There is no laughter: a Brexit without treatment should not be taken lightly, said Mark Carney and the Bank of England has stressed that the interest rates tested did not fall in that scenario.
The increase in the interest rate last week was not a surprise.
Unlike the rate increases that previously were not enough, the Bank of England did nothing to dispel expectations in the period leading up to the decision.
The fact that banks have increased mortgage interest rates in more than one savings index should not be a surprise either.
We learned a long time ago that the explicit and implicit public support that kept banks and building societies intact through the financial crisis will never be properly amortized.
But in the midst of the excitement of reaching the intoxicating heights of a base rate of 0.75%, there were some interesting elements that remained somewhat buried.
The inflation report brought two of them:
The Bank may have raised rates now, but expects them to increase more slowly in the future than previously thought.
In addition, the Bank has sufficient confidence in the financial system that it is willing to begin to relax the quantitative easing and sell its UK government bonds when the rates reach 1.5 percent, instead of the 2 percent previously planned.
So far so good. But the next day, Governor Mark Carney delivered his punch.
The risk of a Brexit without treatment is "uncomfortably high" and in that situation all bets may be off.
Crucially, however, in rates, those bets could be in the opposite direction to most expectations. He warned that the Bank of England had been testing banks for a big rise in that scenario.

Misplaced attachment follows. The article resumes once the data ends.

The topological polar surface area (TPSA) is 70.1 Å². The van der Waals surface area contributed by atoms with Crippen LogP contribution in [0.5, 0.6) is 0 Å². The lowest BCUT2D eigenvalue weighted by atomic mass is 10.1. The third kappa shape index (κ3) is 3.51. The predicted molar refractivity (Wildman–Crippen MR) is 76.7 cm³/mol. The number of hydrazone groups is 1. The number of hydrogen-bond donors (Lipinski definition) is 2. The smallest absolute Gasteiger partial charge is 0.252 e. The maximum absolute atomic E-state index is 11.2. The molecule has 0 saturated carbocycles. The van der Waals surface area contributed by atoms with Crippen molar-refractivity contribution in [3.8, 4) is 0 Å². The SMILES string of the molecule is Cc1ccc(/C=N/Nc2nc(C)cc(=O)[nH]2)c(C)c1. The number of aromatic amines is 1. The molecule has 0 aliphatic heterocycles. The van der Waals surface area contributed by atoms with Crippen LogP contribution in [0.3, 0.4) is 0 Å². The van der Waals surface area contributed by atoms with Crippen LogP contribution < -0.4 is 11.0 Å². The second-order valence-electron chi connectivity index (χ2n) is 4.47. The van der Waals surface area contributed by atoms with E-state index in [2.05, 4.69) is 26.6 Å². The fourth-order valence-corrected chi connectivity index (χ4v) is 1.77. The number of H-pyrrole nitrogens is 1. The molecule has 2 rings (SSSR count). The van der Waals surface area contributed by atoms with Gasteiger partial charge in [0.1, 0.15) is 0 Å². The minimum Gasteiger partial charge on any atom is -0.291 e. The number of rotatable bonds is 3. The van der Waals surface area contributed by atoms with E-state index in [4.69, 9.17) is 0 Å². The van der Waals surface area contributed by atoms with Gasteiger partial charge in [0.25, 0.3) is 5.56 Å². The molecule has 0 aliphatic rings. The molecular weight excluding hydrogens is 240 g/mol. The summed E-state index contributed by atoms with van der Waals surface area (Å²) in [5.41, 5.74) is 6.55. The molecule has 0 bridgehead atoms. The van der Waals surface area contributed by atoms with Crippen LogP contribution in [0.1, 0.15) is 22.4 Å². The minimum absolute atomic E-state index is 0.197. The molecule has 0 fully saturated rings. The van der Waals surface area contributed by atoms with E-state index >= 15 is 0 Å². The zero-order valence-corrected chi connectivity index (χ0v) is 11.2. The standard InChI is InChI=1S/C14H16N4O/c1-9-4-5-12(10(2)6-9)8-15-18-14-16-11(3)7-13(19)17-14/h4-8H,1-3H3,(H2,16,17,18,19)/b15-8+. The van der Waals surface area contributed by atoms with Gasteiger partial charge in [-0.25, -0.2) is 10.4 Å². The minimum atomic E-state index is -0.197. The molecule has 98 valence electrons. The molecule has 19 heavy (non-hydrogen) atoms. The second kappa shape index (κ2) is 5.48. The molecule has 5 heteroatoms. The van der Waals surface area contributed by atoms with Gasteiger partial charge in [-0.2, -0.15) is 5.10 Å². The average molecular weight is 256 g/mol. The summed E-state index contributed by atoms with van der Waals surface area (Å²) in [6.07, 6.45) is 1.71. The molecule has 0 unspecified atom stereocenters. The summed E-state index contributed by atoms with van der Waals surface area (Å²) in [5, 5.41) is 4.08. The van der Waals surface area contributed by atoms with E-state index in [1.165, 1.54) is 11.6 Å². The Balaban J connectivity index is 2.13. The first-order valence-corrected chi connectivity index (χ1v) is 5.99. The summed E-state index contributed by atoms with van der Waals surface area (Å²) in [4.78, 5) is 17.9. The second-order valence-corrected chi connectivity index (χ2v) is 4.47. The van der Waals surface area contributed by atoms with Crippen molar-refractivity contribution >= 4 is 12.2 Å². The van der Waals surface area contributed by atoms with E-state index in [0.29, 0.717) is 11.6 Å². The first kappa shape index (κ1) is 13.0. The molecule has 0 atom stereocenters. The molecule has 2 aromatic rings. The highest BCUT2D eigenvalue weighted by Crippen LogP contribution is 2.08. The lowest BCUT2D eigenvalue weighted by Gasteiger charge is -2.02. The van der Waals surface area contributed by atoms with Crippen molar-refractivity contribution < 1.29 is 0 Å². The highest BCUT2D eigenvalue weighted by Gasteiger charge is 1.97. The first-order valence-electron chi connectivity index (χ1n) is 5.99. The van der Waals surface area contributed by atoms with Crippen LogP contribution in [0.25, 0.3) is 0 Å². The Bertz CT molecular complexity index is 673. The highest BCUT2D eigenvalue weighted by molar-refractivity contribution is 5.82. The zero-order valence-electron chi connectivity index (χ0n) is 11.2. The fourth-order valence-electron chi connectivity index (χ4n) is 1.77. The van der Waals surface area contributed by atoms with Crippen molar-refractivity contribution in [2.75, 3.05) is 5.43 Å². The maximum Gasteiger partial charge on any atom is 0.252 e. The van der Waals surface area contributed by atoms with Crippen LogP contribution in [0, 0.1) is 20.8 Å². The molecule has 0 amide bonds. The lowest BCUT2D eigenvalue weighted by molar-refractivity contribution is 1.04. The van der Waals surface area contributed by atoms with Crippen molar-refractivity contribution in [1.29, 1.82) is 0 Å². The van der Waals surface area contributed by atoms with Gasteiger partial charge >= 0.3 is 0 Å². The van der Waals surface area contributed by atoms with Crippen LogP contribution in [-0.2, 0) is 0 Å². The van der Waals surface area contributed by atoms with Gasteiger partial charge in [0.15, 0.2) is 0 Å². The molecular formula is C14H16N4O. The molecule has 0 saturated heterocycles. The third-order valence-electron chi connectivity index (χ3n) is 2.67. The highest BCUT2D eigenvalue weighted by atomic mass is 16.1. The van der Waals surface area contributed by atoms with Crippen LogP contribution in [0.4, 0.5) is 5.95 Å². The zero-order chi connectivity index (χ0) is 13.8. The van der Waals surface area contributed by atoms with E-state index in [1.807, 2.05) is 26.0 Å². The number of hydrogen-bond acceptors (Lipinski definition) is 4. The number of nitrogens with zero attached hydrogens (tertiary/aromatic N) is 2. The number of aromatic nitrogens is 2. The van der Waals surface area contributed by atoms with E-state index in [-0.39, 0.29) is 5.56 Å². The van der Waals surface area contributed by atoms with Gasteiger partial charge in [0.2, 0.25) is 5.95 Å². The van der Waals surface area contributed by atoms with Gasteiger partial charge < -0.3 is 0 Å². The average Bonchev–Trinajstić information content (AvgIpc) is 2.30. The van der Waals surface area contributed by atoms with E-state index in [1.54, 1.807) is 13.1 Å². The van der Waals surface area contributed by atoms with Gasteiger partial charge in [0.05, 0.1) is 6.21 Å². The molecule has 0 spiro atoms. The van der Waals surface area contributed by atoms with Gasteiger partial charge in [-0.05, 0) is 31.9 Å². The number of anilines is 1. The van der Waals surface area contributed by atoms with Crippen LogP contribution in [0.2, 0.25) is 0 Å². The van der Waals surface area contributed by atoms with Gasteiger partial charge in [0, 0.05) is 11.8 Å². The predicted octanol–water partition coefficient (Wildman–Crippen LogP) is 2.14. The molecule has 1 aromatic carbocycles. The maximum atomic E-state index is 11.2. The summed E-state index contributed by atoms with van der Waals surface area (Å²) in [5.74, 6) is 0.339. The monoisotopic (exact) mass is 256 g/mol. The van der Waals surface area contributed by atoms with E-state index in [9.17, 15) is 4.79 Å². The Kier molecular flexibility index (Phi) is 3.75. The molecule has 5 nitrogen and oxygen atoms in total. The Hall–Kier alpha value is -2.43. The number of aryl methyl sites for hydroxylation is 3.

The consensus on what will happen with interest rates in the next three years can be summarized in general terms, whether they rise gently, but then cut back when a recession comes, or we receive a Brexit without treatment and an emergency reduction to 0.5 percent or less, where they will stay for a while.
Despite being included in one of the original warnings of the so-called "Project Fear", the rates that trigger due to Brexit are not in the minds of many people.
So, could there really be a scenario in which a chaotic exit from the EU does not bring boom rates as high as 4 percent with the Bank of England?
Maybe we have a strange monetary policy, the Stockholm syndrome, captivated by the low rates to the extent that we can not even see the base rate rise in an emergency
It seems extremely unlikely.
Such a measure would come to defend the currency, since investors rejected the UK bonds and sold the British investments, while the speculators bet strongly against the pound.
However, it would probably also ruin the domestic economy. A considerable number of homeowners could no longer afford their mortgages, our mountain of personal debt would represent a great risk, and companies would have problems with their loans.
That is a credit crisis and the last one was not too good.
But the 4 percent rates are beyond the realms of possibility?
Maybe we have a strange monetary policy, the Stockholm syndrome, captivated by the low rates to the extent that we can not even see the base rate rise in an emergency, even in what would remain a historically low level.
It is certainly intriguing that the governor of the Bank of England felt compelled to mention it.
The Bank's inflation report showed that rates are now expected to increase more slowly, but the next day Carney warned that a Brexit without treatment could change that situation.
The index was a smart move?
Some have been asking for an increase in the rate for a long time, while others believe that we should try to get back to normal before the recession comes.
But those who oppose believe that even this small change to a very low base level of 0.75 percent is a bet too far from the Bank of England.
In this podcast, Simon Lambert, Lee Boyce and Georgie Frost are submerged in the rate increase.
Why the bank raised rates, who will it affect, why interest rates even go up and down, and how did they end up at 0.5% in the first place?
More importantly, how high will they go now and how fast?
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